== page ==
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NVIDIA to tackle GPU shortages by launching new dedicated mining cards and slashing GeForce RTX 3060 hash rate

NVIDIA GeForce RTX 3060
NVIDIA GeForce RTX 3060 (Image credit: NVIDIA)

What you need to know

  • NVIDIA to launch new cards with a Crypto Mining Processor (CMP) for "professional mining".
  • Drivers will be updated to lower the hash rate on specific gaming GPUs, namely the GeForce RTX 3060.
  • GeForce RTX 3060 is expected to launch on February 25 with CMP cards to follow in Q1 and beyond.

NVIDIA has been hearing the cries from the PC build and gaming communities who have been trying to purchase the best graphics card money can buy for years. The company is looking to help tackle the current crisis of supply and demand by attacking the crypto miners from two fronts.

Firstly, NVIDIA plans to roll out new cards with a dedicated Crypto Mining Processor (opens in new tab) (CMP), which can be utilized by professional miners to handle proof of work in cryptocurrency. Secondly, the company will be limiting the hash rate of the GeForce RTX 3060 GPUs so they're less desirable.

The goal is to have the GeForce RTX 3060 launch on February 25 and be in the hands of gamers alone. How the updated drivers will tackle miners is by detecting specific attributes of Ethereum cryptocurrency mining algorithms. The hash rate cut could be up to 50%, which would severely hamper performance (and subsequently profit).

But it's not all bad news for the mining community. The new NVIDIA CMP will not do anything related to graphics, so they will be specifically designed for cryptocurrency mining. These cards will lack any display output, and come rocking a lower peak core voltage and frequency to aid overall efficiency.

Hash rate26MH/s36MH/s45MH/s86MH/s
Connectors1x 8-pin1x 8-pin2x 8-pin2x 8-pin

Hash rate is based on DAG and algorithm in use in Epoch 394.

The CMP cards will be available through NVIDIA partners. Whether these measures will have any impact on the supply and demand issue with GPUs are yet to be seen, especially given how popular the new GeForce 30-series GPUs are with miners.

Rich Edmonds
Senior Editor, PC Build

Rich Edmonds is Senior Editor of PC hardware at Windows Central, covering everything related to PC components and NAS. He's been involved in technology for more than a decade and knows a thing or two about the magic inside a PC chassis. You can follow him over on Twitter at @RichEdmonds.

  • If they really cared they would limit ALL the cards and release special CMP ones. Limiting their weakest card is just trying make themselves look good.
  • Little point when the rest of the 30 Series is already out there. Hindsight is always a thing, all they can do now is move forward. At least there's a plan in place.
  • I agree there's little point. Honestly, This won't be a drop in the bucket to get more cards in gamers hands. It's not a bad idea, but save it for the 40 series cards. A miner is going to go out and get a 3080/3090 anyways which is exactly what gamers want.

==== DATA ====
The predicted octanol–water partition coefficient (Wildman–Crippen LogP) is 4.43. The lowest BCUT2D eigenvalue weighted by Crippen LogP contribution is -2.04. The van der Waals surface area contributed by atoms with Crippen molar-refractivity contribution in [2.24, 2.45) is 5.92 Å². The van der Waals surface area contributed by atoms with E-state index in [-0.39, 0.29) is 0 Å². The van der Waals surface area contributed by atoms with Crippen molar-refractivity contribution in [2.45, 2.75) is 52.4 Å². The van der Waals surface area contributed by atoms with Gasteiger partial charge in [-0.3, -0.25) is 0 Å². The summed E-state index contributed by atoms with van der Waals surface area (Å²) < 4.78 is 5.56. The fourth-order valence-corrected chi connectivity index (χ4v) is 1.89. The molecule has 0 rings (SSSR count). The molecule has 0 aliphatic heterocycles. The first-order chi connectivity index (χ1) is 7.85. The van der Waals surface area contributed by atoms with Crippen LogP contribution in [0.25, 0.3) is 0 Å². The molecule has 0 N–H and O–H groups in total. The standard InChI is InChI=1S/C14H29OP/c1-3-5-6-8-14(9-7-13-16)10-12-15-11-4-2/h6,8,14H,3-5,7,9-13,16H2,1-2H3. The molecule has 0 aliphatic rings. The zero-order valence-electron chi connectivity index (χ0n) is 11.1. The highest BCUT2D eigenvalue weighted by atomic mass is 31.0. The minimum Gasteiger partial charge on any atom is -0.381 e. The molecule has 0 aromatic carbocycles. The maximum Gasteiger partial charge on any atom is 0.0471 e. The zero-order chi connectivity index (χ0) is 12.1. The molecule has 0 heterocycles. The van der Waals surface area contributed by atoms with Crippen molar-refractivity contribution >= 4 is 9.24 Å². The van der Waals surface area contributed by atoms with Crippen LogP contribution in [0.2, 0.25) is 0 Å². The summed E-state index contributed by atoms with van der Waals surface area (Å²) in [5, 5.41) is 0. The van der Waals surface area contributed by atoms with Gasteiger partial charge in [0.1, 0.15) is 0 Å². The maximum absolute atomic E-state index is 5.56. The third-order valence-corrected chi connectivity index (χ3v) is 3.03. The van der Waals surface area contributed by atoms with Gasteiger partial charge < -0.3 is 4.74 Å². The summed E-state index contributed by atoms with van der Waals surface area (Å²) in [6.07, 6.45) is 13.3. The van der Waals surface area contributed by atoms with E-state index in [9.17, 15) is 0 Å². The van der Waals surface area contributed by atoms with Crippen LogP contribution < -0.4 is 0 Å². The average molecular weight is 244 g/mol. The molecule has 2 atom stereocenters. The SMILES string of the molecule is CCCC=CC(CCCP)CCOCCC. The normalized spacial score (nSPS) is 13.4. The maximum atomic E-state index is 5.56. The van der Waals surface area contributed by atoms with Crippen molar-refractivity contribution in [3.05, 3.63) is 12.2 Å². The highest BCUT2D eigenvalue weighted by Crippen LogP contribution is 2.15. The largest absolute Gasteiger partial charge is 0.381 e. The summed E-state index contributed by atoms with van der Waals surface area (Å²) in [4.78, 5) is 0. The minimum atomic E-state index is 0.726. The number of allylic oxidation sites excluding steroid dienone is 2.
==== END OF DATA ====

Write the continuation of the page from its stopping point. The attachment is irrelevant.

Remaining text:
• I thought the main problem with GPU availability was scalpers. Haven't heard much at all about miners this time round.
  • It's both. The hash rates on the new 30 series cards are pretty good, same on the AMD front.
  • Perhaps gamers should buy the mining cards so they mine themselves to be able to afford the scalper prices which is the real problem. Essentially Nvidia wouldn't be doing anything to address the problem by doing this, it's not going to keep miners from buying gaming GPUs, they will just buy out both. They should be finding ways to keep the stock of GPUs from being bought out by bots and scalpers. All they are doing is finding ways to make more money, not get gaming cards in gamers hands. Another way may be to make some firmware block on gaming GPUs that cripple the cards when mining as opposed to gaming.
  • They already have a way to keep cards away from scalpers: charge the market-clearing price themselves. Anything else is just rearranging deck chairs.
  • That won't keep the cards out of the hands of Bitcoin miners, who are not the most rational people. It will certainly keep them out of the hands of actual gamers. Besides, especially if the supply issues are Covid related and therefore temporary, price gouging by the OEM is a bad signal to their core consumers!
  • Updating drivers isn't compulsory so that idea won't work
  • What's to stop anybody from going back to download older drivers or just not updating drivers? I update manually all the time and keep the 3 most recent versions downloaded in case of a driver issue I can roll back.. seems more like "eh, well we tried"
  • I guess a 3080 still isn't in my near future. :(